Interview with Seattle's own Vandervort Architects

Interview with Seattle's own Vandervort Architects

by Hina, Aki & Yuki of KMEW Japan


While in the Seattle area, CERACLAD had the opportunity to conduct a brief interview with our client, Vandervort Architects. They shared with us their year-long discussion about incorporating CERACLAD panels into their projects and how they finally implemented our products in their current project. Through this interview, we gained insights into CERACLAD's impressions and market trends from the perspective of an American architect. The interviewers, Yuki, Hina, and Aki from our KMEW headquarters in Japan, bring several years of experience in development work. We aim to incorporate their insights into our development efforts in Japan.


Q: How do you come up with the design for the exterior of your building?

Mark: We do a lot of multifamily in Seattle. Brian and I do this kind of thing, like what we call ground-related. Like townhomes and row houses, and we do some apartment buildings. A lot of form decisions are limited by the zoning codes, so it depends on what you can build on that site. Beyond that, I think that a lot of times with our building forms, with townhouses and row houses, it's about expressing individual dwelling units. So that's a big part of our form decision process. I think also taking some cues from the neighborhood in terms of like, if you're trying to work with a form that's more sympathetic at older neighborhood that maybe has cables, or maybe a more contemporary, sleek form that's in a more modern part of the city. And then, of course, it might be driven by the owners, what the owners like to see and reflecting what the owners want to do with the project.

Brian:  yeah, I’d like to say constraints and density. So people want to be really aggressive, they had a density target, and that kind of drives a lot of stuff. Because once you hit a certain density, you kind of gotta go “wall to wall”. A lot of times views in our city will dictate, because you'll have some nice views out to the lake from homes, so that might drive a form decision as well.


2. What are some of the popular architectural design trends you’re observing in today’s society?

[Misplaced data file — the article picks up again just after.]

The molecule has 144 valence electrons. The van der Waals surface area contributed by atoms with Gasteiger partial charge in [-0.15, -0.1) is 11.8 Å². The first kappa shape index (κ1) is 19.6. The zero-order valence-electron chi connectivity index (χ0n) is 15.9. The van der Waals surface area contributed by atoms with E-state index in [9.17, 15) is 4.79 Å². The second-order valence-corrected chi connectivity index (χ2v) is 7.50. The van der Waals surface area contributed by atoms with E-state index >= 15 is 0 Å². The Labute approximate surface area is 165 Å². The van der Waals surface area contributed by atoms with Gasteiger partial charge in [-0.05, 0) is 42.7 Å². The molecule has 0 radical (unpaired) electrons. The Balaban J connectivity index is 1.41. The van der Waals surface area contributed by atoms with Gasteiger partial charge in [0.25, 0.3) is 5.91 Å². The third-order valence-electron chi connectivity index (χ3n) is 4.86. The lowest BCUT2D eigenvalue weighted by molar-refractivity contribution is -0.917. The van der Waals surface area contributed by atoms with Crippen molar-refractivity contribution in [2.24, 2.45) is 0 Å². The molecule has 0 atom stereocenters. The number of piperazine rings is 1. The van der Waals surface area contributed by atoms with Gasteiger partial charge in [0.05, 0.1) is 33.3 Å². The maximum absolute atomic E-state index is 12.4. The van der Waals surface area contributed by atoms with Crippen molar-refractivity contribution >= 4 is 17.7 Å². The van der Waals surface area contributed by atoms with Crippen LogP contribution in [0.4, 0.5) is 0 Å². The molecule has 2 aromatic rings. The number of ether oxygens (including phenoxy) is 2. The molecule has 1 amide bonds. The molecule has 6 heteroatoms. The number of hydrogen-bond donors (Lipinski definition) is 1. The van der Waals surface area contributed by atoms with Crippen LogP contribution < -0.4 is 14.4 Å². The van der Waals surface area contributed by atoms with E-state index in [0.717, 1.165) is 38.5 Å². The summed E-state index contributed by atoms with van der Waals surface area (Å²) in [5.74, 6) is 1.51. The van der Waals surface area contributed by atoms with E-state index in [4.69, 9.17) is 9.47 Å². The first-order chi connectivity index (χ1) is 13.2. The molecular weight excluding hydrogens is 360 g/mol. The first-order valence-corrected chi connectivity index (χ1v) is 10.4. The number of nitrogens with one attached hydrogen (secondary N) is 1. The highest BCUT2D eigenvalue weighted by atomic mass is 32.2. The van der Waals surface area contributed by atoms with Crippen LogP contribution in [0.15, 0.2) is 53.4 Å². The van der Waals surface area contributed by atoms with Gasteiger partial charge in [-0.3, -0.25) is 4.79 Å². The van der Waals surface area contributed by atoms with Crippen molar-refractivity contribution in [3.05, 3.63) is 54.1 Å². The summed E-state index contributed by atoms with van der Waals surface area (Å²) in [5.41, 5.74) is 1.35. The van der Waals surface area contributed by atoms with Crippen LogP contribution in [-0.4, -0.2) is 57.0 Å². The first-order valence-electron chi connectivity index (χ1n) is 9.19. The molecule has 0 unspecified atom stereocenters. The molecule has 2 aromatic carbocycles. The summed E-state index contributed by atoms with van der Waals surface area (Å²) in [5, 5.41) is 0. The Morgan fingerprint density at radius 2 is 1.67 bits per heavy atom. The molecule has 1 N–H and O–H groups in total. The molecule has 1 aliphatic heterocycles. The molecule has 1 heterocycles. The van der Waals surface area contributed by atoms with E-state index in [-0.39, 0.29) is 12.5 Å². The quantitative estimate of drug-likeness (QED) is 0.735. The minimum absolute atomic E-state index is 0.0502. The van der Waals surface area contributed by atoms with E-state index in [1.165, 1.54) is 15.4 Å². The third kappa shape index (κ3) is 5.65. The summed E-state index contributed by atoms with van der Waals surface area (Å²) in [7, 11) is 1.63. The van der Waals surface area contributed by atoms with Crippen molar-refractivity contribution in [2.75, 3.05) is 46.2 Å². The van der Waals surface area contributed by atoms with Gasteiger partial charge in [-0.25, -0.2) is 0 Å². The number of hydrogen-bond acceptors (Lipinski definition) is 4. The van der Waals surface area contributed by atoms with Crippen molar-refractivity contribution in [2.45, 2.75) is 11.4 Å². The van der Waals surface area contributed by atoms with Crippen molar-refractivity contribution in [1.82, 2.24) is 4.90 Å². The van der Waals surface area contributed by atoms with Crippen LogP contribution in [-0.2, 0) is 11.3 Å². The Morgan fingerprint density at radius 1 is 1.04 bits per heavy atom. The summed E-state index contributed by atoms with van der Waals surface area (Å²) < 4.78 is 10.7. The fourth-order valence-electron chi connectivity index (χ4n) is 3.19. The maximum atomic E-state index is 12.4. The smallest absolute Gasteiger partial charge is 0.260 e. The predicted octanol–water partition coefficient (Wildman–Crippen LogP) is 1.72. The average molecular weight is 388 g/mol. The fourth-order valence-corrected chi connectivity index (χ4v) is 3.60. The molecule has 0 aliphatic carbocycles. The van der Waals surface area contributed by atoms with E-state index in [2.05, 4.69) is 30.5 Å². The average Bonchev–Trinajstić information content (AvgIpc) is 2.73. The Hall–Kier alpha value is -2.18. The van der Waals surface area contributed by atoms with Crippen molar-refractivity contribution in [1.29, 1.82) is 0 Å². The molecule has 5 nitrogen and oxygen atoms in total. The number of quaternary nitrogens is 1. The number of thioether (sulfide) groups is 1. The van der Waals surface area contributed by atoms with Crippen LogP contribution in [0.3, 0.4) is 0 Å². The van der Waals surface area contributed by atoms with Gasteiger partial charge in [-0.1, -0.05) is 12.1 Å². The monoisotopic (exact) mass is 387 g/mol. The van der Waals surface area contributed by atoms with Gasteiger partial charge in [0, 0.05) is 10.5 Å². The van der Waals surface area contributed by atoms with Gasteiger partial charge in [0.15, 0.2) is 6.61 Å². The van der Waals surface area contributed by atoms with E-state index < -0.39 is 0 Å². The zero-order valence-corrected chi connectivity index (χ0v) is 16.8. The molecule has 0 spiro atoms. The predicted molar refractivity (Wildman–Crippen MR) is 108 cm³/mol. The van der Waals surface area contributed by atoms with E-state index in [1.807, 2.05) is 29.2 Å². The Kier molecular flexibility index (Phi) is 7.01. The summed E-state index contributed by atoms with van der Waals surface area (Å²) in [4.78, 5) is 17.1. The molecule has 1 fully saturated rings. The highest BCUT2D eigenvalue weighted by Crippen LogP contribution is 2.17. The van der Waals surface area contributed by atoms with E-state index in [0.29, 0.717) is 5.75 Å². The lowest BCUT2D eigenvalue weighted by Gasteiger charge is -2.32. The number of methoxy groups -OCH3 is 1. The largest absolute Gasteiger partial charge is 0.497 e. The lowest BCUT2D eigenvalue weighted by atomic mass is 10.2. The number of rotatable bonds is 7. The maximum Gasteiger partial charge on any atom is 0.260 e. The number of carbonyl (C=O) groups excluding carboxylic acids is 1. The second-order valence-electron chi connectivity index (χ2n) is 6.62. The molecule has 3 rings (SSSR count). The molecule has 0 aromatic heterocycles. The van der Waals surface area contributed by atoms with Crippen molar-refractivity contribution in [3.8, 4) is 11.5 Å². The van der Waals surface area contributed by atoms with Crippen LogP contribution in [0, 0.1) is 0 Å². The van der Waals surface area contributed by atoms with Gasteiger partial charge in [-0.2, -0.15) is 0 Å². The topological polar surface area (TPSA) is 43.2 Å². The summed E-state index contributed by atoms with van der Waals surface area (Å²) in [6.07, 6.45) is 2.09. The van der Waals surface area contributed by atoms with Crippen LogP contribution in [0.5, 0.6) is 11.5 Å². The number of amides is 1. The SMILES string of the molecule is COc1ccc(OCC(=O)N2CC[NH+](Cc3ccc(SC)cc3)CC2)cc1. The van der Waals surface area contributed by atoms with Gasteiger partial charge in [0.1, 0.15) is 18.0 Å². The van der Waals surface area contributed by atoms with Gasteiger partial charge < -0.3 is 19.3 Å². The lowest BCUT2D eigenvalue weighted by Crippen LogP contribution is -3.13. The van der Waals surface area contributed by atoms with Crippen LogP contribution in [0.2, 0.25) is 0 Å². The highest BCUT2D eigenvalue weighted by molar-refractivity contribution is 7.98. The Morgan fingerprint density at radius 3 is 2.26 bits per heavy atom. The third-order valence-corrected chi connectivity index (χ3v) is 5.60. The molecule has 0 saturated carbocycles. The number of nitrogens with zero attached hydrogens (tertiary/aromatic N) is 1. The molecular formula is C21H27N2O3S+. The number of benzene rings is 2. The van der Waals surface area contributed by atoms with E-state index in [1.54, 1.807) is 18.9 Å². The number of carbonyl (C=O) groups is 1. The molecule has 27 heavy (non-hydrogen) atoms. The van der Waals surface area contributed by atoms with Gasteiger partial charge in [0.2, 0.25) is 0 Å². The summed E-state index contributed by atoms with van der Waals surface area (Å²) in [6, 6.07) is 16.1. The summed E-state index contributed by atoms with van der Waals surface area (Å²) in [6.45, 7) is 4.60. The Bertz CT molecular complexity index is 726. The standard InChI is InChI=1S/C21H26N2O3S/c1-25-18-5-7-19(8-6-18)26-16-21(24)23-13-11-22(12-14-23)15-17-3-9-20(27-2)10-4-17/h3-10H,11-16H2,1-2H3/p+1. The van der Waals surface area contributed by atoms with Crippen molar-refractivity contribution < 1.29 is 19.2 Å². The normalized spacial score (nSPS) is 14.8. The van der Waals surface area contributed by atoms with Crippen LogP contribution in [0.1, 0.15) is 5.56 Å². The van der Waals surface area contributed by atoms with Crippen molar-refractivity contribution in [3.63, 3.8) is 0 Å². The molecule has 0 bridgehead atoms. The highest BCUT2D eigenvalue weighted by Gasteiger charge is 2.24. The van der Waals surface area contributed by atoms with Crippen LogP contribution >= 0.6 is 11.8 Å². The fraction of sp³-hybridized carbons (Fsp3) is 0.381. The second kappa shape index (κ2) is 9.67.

Mark: I think people like contemporary design, but I think there's been a little more of a turn towards making the forms a little more traditional, like so there's more of a dialogue between something that's modern, contemporary and sort of tying it back with historical forms.

Dave Sommer: organic type materials? Are you seeing more of a trend towards that?

Mark: Custom clients would probably say yes. Typically, our developers are looking for something “Affordable and maintainable.”

Dave: but doesn’t look cheap

Mark: yeah, so we are seeing things like this - with the wood grain happening in fiber cement. We are seeing that used sometimes, probably not our first choice but I think that just goes towards people’s wanting to see more texture and a natural material.


3. What kind of exterior material do you prefer to use?

Mark: Oh it would totally depend on the project. I don't really have a lot of limits on that. I can see brick. Stripe design projects with brick, with wood, metal. I think it really depends on what you're trying to do at the site and at the project.

Brian: The type of project- What Dave and them might do on a custom is very different from what we do on a multifamily which is driven by the ownership.


We thank Mark, Brian and Dave for letting us ask our questions and taking us their time. We really enjoyed listening to your experience and getting your thoughts on our product.

~ Yuki, Hina & Aki

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